Naval Housing Annex Negishi
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The Negishi Housing Complex (Japanese: 根岸住宅地区 Negishi Juutaku Chiku) is an enclave of United States Forces Japan operated by United States Fleet Activities Yokosuka in Yokohama, Japan. It serves as a residence complex for the U.S. military.
The area is approximately 42.8 hectares in size and contains some 387 housing units, a Commissary/Navy Exchange, Richard E. Byrd Elementary School, Branch Health Clinic (medical/dental), Combined Bachelor Housing, swimming pool, community center, Security Detachment, and other small infrastructural services to support the residents of the community.
Negishi Heights was originally a horse racing complex founded in 1866 by the Meiji Emperor. Modern horse racing was introduced to Japan in 1859, and shortly thereafter an English architect was commissioned to build the Negishi Grandstands on the land currently occupied by U.S. Navy family members. The area surrounding the grandstands was occupied by numerous foreigners and was built to support their entertainment needs.
Emperor Meiji would make 13 trips to the stadium to view horse racing. The grandstands was one of the few structures to survive the Great Kanto Earthquake of 1923. It was later rebuilt by American J. H. Morgan and still stands today. The new stands could hold up to 20,000 spectators, and Emperor Hirohito was known to frequent the events held in Negishi. Horse racing was abolished by the Imperial Japanese Navy in 1942, and the racing grounds at Negishi were seized for the operation of a printing press and, in the lower horse stables, the housing of Australian prisoners of war. In 1945, when General MacArthur discovered the printing presses during the occupation of Japan, the U.S. Army used the presses to print over 450,000 surrender documents in English, Japanese, and Korean to be distributed across the country.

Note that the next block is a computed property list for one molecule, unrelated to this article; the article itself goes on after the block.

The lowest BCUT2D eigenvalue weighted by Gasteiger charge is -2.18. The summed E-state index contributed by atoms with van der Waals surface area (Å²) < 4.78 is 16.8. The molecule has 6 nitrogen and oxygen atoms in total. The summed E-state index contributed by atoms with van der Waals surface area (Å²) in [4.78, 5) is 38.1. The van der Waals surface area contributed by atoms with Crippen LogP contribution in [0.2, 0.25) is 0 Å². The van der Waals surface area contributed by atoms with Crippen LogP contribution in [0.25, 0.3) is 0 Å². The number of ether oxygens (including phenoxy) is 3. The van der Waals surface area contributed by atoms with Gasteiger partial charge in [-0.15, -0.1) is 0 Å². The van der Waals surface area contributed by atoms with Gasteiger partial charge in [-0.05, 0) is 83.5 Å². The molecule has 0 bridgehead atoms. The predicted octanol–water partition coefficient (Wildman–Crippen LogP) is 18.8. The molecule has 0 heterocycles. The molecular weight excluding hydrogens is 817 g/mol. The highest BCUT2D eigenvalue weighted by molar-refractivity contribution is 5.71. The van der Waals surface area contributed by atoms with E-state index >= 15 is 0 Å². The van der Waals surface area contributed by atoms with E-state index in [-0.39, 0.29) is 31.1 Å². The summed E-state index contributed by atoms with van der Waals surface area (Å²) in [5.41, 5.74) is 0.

In 1947 the U.S. Army took over the complex completely and built housing units and other support structures; they used the Grandstands for administrative offices. In what is now Negishi Shinrin Park, they even built a golf course. The U.S. Army occupied this land area until it was given over to the U.S. Navy on 1 July 1951 and became the first overseas Navy housing facility.
The U.S. Navy and the Government of Japan are organizing the return of the Naval Housing and Support Complex to the Japanese landowners who lease the land to the over 1,100 U.S. Military members, Department of Defense teachers, and dependents living within the Family Housing and Single/Bachelor units. Negotiations between the two governments for the return of the land are still ongoing. Once additional units are completed in the Zushi Housing Area and other Japanese/American Alliance considerations take effect, the land of Negishi Heights should be fully returned to the Japanese landowners. The Commander Fleet Activities Yokosuka, Yokohama Detachment Officer in Charge is responsible for the administration, safety and security of the installation, its housing units, and residents/military personnel as well as maintaining Japanese/American Alliance relations with the four Wards, various community organizations, the City of Yokohama, Kanagawa Prefecture, and Japanese government officials.
Negishi Shinrin Park
Negishi Shinrin Park (Japanese: 根岸森林公園 Negishi Shinrin Kōen), adjacent to the Negishi Housing Complex, is popular among complex residents as a place to relax away from the city life of Yokohama. There is ample parking around the park provided by the U.S. Navy, a running track that encircles the park, an Equestrian Museum with pony rides, and a view of Yokohama Landmark Tower. It is served by Yokohama city buses #103 and #21 and by train at the nearby Negishi Station.
- Commander, Fleet Activities, Yokosuka Website (2009). History of Negishi (nd), Retrieved on 9 January 2009 from http://www.cfay.navy.mil/Negishi%20Webpage/index.htm#history
- Bergman, K. R. (2008). Negishi Community Tours a Yokohama Historic Landmark (20 August 2008), retrieved on 9 January 2008 from http://www.navy.mil/search/display.asp?story_id=39383
- Yokohama City (2007). Listing of Sightseeing in Yokohama (nd). Retrieved on 8 January 2009 from http://www.welcome.city.yokohama.jp/eng/tourism/spot/spot1080.html
- Kyodo News (1999). U.S. navy may return Yokohama land, but seeks housing (10 November 1999). Retrieved on 8 January 2009 from http://findarticles.com/p/articles/mi_m0XPQ/is_/ai_57602204